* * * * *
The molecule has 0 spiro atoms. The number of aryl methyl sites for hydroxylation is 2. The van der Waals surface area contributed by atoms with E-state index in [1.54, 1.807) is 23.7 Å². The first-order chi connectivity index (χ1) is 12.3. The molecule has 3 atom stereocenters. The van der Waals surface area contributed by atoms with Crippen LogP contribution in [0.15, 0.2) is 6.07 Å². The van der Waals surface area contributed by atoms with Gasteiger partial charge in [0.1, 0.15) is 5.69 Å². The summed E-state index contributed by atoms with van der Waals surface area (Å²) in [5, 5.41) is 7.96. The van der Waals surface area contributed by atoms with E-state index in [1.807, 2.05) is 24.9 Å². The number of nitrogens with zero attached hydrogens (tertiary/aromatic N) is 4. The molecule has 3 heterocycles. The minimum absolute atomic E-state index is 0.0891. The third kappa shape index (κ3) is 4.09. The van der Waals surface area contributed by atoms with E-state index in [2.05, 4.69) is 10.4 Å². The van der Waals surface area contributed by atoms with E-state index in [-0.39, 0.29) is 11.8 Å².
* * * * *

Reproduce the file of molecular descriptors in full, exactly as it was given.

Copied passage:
The molecule has 0 spiro atoms. The number of aryl methyl sites for hydroxylation is 2. The van der Waals surface area contributed by atoms with E-state index in [1.54, 1.807) is 23.7 Å². The first-order chi connectivity index (χ1) is 12.3. The molecule has 3 atom stereocenters. The van der Waals surface area contributed by atoms with Crippen LogP contribution in [0.15, 0.2) is 6.07 Å². The van der Waals surface area contributed by atoms with Gasteiger partial charge in [0.1, 0.15) is 5.69 Å². The summed E-state index contributed by atoms with van der Waals surface area (Å²) in [5, 5.41) is 7.96. The van der Waals surface area contributed by atoms with E-state index in [1.807, 2.05) is 24.9 Å². The number of nitrogens with zero attached hydrogens (tertiary/aromatic N) is 4. The molecule has 3 heterocycles. The minimum absolute atomic E-state index is 0.0891. The third kappa shape index (κ3) is 4.09. The van der Waals surface area contributed by atoms with E-state index in [2.05, 4.69) is 10.4 Å². The van der Waals surface area contributed by atoms with E-state index in [-0.39, 0.29) is 11.8 Å².